Senate Majority Leader Mitch McConnell is hoping to send Senate Republicans home for the Fourth of July recess with a revised version of their health care bill, but it remains unclear if he can bridge the deep divides over the bill in his own party.
“Senator McConnell’s goal is to finish our work by this week so we can get an estimate from the CBO about the final cost of the bill, then we’ll be able to vote on it in July,” Sen. Lamar Alexander said.
With at least nine GOP Senators still opposed to the bill, having concerns that span the ideological spectrum, it’s unclear which aspects of the draft McConnell can change to get the 50 votes he needs for it to pass.
“That is an existential question,” Sen. Bill Cassidy told ABC News. “And it’s very hard for me to answer existential questions. Right now there’s still kind of, ‘can we do it?’ And I can’t answer that. I just can’t.”
“I’m totally optimistic. I think everything’s settled,” said a clearly sarcastic Sen. John McCain.
Even the no votes, who would presumably be getting the most courting, don’t know what’s on the negotiating table.
“I don’t know what the [majority] leader’s going to come up with this round. And there are a lot of different interests that he's trying to accommodate,” said Sen. Susan Collins.
Who wants what?
Senators who have staked out a relatively moderate position on the bill, most of whom come from states that expanded Medicaid under the Affordable Care Act, are concerned that the bill as written would cause too much harm to recipients in their states.
Still other moderates, like Collins, oppose the bill’s scrapping of federal funding for Planned Parenthood. Collins told reporters Tuesday that it will take fundamental changes, not just tweaks, to get her on board.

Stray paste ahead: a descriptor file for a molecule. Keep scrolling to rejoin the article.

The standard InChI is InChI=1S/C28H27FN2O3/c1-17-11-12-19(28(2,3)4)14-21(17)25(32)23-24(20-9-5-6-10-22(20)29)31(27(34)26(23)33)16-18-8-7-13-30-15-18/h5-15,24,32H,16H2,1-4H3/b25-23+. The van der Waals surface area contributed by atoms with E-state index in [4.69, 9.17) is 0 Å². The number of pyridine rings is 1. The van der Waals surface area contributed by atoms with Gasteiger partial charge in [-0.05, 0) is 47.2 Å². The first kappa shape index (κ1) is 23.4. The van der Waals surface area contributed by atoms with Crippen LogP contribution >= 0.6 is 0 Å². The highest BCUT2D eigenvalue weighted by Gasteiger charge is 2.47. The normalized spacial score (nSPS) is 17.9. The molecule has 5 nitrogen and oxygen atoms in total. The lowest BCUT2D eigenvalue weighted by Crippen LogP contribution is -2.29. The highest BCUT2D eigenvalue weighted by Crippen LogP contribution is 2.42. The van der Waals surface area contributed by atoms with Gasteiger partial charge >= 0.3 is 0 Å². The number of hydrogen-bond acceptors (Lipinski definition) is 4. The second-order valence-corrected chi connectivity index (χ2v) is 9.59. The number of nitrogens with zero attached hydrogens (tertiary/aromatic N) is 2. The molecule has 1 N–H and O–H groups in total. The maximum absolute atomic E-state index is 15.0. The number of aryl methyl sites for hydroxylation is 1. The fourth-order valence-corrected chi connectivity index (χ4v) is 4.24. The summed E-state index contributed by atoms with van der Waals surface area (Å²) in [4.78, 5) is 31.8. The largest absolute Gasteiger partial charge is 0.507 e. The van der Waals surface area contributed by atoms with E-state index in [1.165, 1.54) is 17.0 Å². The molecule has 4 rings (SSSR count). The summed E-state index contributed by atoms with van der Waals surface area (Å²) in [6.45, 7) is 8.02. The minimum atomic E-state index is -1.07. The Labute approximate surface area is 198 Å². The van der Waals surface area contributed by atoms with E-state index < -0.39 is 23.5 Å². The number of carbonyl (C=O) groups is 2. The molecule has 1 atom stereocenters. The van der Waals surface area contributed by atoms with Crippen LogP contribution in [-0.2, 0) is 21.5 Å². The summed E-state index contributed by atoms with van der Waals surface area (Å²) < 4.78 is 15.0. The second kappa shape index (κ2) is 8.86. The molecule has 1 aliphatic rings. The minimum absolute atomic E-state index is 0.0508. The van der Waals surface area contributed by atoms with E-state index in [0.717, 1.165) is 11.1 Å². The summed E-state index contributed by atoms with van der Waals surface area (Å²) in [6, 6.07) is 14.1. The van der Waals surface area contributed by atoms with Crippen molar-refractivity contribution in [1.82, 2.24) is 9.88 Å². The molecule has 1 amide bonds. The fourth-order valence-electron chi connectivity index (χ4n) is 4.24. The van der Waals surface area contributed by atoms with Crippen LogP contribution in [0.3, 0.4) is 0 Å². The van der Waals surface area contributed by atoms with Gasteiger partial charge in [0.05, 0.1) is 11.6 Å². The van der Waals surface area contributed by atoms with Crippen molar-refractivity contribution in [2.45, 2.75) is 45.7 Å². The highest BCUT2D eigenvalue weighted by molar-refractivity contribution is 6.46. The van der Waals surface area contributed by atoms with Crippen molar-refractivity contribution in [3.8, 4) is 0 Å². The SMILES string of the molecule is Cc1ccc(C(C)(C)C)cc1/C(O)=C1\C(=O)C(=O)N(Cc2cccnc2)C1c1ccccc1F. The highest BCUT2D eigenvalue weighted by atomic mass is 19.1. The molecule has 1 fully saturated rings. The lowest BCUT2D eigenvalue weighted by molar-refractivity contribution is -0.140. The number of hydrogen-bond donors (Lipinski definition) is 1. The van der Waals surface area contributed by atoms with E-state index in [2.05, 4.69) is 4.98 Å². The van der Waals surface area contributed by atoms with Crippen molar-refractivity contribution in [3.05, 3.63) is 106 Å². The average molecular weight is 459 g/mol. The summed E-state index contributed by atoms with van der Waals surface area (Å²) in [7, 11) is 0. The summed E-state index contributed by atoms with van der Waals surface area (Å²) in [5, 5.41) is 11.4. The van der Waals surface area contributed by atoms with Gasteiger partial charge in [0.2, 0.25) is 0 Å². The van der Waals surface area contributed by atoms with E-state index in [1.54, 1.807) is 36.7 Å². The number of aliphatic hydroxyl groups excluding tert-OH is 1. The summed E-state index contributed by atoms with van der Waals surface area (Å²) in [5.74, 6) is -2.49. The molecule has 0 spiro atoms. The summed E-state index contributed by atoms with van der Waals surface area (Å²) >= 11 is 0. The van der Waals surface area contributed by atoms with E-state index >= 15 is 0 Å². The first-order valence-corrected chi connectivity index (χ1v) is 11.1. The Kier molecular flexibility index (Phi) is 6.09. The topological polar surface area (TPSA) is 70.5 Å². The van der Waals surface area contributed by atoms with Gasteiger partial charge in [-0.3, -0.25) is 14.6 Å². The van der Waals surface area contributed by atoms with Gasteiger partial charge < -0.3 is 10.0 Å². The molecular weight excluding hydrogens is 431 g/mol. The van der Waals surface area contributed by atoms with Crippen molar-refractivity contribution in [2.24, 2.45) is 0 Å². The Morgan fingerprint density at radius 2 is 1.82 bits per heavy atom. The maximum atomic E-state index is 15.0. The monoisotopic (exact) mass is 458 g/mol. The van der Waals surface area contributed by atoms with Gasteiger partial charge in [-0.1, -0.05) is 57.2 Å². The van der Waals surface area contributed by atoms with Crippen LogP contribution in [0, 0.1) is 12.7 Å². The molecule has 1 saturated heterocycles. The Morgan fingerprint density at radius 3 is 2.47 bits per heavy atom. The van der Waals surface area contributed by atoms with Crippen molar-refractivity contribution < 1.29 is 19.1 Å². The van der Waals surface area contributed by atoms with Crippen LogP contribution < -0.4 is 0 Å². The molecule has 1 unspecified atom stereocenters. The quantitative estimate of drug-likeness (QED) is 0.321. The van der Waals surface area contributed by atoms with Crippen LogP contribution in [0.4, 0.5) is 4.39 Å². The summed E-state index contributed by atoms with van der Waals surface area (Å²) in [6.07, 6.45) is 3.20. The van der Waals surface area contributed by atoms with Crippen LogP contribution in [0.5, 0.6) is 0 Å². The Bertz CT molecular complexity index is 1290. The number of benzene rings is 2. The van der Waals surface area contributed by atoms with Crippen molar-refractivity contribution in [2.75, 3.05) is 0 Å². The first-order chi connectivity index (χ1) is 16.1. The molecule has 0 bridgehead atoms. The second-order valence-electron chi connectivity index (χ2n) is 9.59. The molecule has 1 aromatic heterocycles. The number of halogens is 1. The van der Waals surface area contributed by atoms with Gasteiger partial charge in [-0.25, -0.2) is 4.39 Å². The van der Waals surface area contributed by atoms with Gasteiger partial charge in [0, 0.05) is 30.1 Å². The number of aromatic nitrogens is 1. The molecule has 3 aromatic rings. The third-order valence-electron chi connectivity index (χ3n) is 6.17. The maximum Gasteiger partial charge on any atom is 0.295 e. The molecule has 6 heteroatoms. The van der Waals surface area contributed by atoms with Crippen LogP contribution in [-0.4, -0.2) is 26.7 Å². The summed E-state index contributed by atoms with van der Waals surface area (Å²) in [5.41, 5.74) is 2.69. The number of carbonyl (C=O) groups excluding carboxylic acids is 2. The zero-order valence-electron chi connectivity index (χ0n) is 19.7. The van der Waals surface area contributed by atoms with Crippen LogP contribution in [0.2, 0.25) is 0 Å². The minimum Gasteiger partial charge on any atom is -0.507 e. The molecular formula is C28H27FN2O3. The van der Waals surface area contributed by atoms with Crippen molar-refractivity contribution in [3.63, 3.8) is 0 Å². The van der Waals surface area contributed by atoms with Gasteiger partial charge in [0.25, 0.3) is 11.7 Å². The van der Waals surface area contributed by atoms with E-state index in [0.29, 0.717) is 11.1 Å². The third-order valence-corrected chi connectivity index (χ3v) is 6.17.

Conservatives, like Sen. Ted Cruz, on the other hand, want insurers to be able to opt out of covering essential health benefits, required under Obamacare, like maternity and mental health care. Cruz has an amendment, which he pitched again during an all-Republicans lunch meeting Wednesday, that would allow insurers to scrap those coverage requirements so long as there is one plan available in each state that is ACA-compliant.
“It expands options for consumers, it expands the freedom of consumers to purchase more affordable plans, and I would note that there are a host of other plans we have discussed,” Cruz explained.
Other conservatives, like Sen. Rand Paul, are fixated on scrapping the tax credits to help consumers pay for insurance, which is a fundamental part of both the House and Senate plans. It’s the sort of major structural change that faces tough odds to make it into the final bill.
New bill, new score
Even if Republicans can come up with a new version by the end of the week it will still have to be re-scored by the Congressional Budget Office, which could take several days at least. It’s also possible many Senators could reserve judgment until they see a revised score.
“The leader said he wants the talks to continue throughout the week. I'm sure we'll be having lots of back and forth with CBO in the coming weeks,” a spokesman for McConnell said.
“He's going to try to come up with something and we're close enough that we can do that, maybe even an agreement,” Sen. Jim Inhofe said. “But it would not be any good because then we have to get a re-scoring of it and that's where the additional 10 days come in.”
If Senate Republicans can’t get something done this week, some members suggest it may be time for Plan B.
“If for some reason it fails … the floodgates would probably open to reach a bipartisan compromise,” Sen. Shelley Moore Capito said on CNN this morning.
One option might be to do a more piecemeal bill that offers insurance companies some reassurance that the market isn't going to be on a roller coaster ride for the next few years as Congress continues to sort out these existential questions.
“You gotta do something sooner or later because people are losing access to insurance,” said Sen. David Perdue, who wasn't against or even citing concerns about the original Senate draft.
Even Rand Paul has suggested that leadership break the Republican bill into pieces, so moderates could work with Democrats on some areas, like market stabilization, and conservatives on others.
“I’ll vote for a more narrowly structured repeal bill – and the big-government items the moderates want, they can still get ‘em. They can put it in a bill that the Democrats love,” Paul said.